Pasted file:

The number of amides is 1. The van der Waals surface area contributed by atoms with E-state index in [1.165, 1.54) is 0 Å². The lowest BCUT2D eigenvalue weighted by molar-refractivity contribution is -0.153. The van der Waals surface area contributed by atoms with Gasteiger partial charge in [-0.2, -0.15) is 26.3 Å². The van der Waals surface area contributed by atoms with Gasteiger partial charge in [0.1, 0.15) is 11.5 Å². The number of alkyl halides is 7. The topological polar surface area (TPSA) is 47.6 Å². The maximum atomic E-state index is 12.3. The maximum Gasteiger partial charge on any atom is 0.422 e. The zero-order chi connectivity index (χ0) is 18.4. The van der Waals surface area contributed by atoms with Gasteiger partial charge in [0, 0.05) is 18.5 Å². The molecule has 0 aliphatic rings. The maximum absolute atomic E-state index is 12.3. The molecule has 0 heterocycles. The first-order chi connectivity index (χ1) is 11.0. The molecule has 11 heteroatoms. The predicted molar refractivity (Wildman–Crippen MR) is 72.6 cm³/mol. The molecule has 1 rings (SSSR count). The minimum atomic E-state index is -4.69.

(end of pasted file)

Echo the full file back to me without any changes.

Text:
The number of amides is 1. The van der Waals surface area contributed by atoms with E-state index in [1.165, 1.54) is 0 Å². The lowest BCUT2D eigenvalue weighted by molar-refractivity contribution is -0.153. The van der Waals surface area contributed by atoms with Gasteiger partial charge in [-0.2, -0.15) is 26.3 Å². The van der Waals surface area contributed by atoms with Gasteiger partial charge in [0.1, 0.15) is 11.5 Å². The number of alkyl halides is 7. The topological polar surface area (TPSA) is 47.6 Å². The maximum atomic E-state index is 12.3. The maximum Gasteiger partial charge on any atom is 0.422 e. The zero-order chi connectivity index (χ0) is 18.4. The van der Waals surface area contributed by atoms with Gasteiger partial charge in [0, 0.05) is 18.5 Å². The molecule has 0 aliphatic rings. The maximum absolute atomic E-state index is 12.3. The molecule has 0 heterocycles. The first-order chi connectivity index (χ1) is 11.0. The molecule has 11 heteroatoms. The predicted molar refractivity (Wildman–Crippen MR) is 72.6 cm³/mol. The molecule has 1 rings (SSSR count). The minimum atomic E-state index is -4.69.